How to print pointer to function?

David Brown david@westcontrol.com
Wed Dec 18 10:05:00 GMT 2019


On 18/12/2019 03:39, Liu Hao wrote:
> 脭脷 2019/12/18 脡脧脦莽12:30, Vincent Lefevre 脨麓碌脌:
>> On 2019-12-17 16:27:28 +0100, Manfred wrote:
>>> On 12/17/2019 2:22 PM, Segher Boessenkool wrote:
>>>> Is there *any* portable way to print function pointers?  Other than
>>>> accessing it as bytes :-)
>>>
>>> n1570 section 6.3.2.3 p6 says "Any pointer type may be converted to an
>>> integer type. Except as previously specified, the result is
>>> implementation-defined. ..."
>>>
>>> It says implementation-defined, not undefined,
>>
> 
> There's an enormous number of implementation-defined things, which
> people kind of rely on to write 'portable code':

It's entirely possible to write portable code that relies on
implementation-dependent behaviour.  The code can work correctly on
different systems, but perhaps with different results.  Sometimes you
have to have conditional compilation or similar tricks to get things to
work as needed.  In practice, often you can write code that is portable
to any "reasonable" implementation, and accept that the code won't work
for other systems:

#include <limits.h>
#if -INT_MAX == INT_MIN
#error Only two's complement signed integers supported by this code
#endif

Checking for lack of padding bits can be done too, I believe.


> 
> 0. Conversion a value from `unsigned int` to `signed char` which doesn't
>    fit in it yields an implementation-defined result.
>    [C++14 now requires 2's complement, which is required by GCC.]

IIRC it is C++20 that limits the signed integer representation to two's
complement.  Prior to that, I think C++ is actually more flexible than C
in the standards - but I don't think there are any known C++
implementations that are /not/ two's complement.  (The few remaining
ones' complement and signed magnitude C compilers are dinosaurs.)

Note that it is entirely possible for an implementation to have two's
complement representation but /not/ use modulo to reduce a value to fit
into a smaller signed type.  In particular, a compiler could choose to
raise a signal and halt with an error message (I don't know if any of
gcc's sanitizers do that).  But AFAIUI with C++20, and C20, such an
option would be non-conforming.

It is quite possible to write code for such conversions that is
portable.  This will handle most cases:

#include <limits.h>

signed char conv_uint_to_schar(unsigned int x) {
    unsigned int y = x % (UCHAR_MAX + 1);
    if (y <= SCHAR_MAX) return y;
    int z = (int) y - (SCHAR_MAX - SCHAR_MIN + 1);
    return z;
}

I think it will work with ones' complement and signed magnitude, and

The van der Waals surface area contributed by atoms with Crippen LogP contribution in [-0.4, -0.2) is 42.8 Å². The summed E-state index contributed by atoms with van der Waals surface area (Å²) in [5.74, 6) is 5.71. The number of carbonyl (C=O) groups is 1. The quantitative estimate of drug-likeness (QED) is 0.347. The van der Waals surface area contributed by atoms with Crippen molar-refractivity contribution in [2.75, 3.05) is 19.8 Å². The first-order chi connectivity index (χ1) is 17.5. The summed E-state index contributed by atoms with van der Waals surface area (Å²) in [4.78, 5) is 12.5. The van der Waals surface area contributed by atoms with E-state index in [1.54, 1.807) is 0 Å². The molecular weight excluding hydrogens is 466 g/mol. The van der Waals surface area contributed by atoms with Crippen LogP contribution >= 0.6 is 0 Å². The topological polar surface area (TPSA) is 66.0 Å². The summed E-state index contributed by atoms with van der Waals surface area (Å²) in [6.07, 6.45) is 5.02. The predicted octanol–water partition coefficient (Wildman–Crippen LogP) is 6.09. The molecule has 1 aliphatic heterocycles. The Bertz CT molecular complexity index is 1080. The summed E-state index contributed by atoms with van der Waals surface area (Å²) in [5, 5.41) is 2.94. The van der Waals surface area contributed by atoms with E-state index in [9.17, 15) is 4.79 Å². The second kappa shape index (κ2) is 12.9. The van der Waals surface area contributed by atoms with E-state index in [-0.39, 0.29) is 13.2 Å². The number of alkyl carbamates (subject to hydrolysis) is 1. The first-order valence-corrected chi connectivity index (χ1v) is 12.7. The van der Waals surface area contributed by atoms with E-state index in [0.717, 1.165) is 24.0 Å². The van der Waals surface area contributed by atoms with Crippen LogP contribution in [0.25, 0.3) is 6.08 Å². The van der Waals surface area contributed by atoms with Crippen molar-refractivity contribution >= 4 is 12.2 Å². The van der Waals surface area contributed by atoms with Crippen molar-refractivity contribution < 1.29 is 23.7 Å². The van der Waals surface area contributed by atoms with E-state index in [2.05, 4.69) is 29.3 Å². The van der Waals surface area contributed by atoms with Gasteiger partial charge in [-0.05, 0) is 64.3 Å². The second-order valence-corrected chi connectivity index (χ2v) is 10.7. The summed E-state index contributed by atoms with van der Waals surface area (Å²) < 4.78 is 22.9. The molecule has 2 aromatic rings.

with two's complement implementations with different conversion
behaviour.  (It does not cover compilers where "char" and "int" are the
same size, which is actually more realistic than different signed
integer representations.)  And gcc complies this to the same single
"mov" instruction that it uses for an implicit conversion.

> 1. Shifting a negative integer to the right yields an impl-def result.
>    Shifting a negative integer to the left is undefined behavior.
>    [Ditto.]

Many coding standards ban bit-manipulation operations (shifts and
bitwise operators) on signed types.  Stick to unsigned types and the
code is much more portable - and usually makes more sense.

> 2. Calling `fflush()` on an input stream results in undefined behavior.
>    [The behavior is defined by POSIX 2008.]

Implementations can always define the behaviour for things that are
undefined in the standards.  This is not an example of
implementation-defined behaviour, but of behaviour defined in additional
standards.  That is common in C (indeed in all programming).  If your
code relies on POSIX features, you can make it portable across POSIX
systems - but it will not be portable to non-POSIX systems.

> 3. Comparing two pointers that do not point to elements or past-the-end
>    position of the same array, using one of <, >, <= or >= operators,
>    results in undefined behavior.

So don't do that.  (This does mean that you can't implement functions
like memmove efficiently in portable, standards-only C.)

There are processors with C compilers where there are different memory
spaces, and it really does not make sense to compare pointers to them.
gcc supports at least one such device (the AVR).  There are also
processors where memory pointers and comparison can be complicated, such
as segmented x86 memory models.

On most systems, you can convert the pointers to "uintptr_t" and compare
those.  This will work correctly, to the extent that the comparison
makes sense, on any system which implements uintptr_t.

>    [C++ says the result is unspecified.]

That can sometimes make more sense, but it still won't let you write
memmove.

> 
> So how can you write 'portable code' without regard to these facts?
> 

No problem - don't use any of these features.

Portability only makes sense for some kinds of code - and even then, it
usually means "portable across similar systems".  The smallest system I
have programmed using gcc had 2 KB of program memory space and no ram at
all.  What kind of code would need to be portable from such a device, to
PC's, supercomputers, and forty year old mainframes?

When you write some code, you first figure out what the code should do.
 Then you can think about what range of systems it makes sense to
support.  Portable coding is then usually fairly easy as long as the
target range is sensible.

> In addition, even if it could be 'portable' to have standard casts
> between `void*` and function pointers, the `%p` specifier of `printf()`
> is still impl-def. So how can you make such combination more 'portable'?
> 
> 

The details of pointers is /always/ going to be implementation specific,
since pointers are implemented in different ways in different systems.



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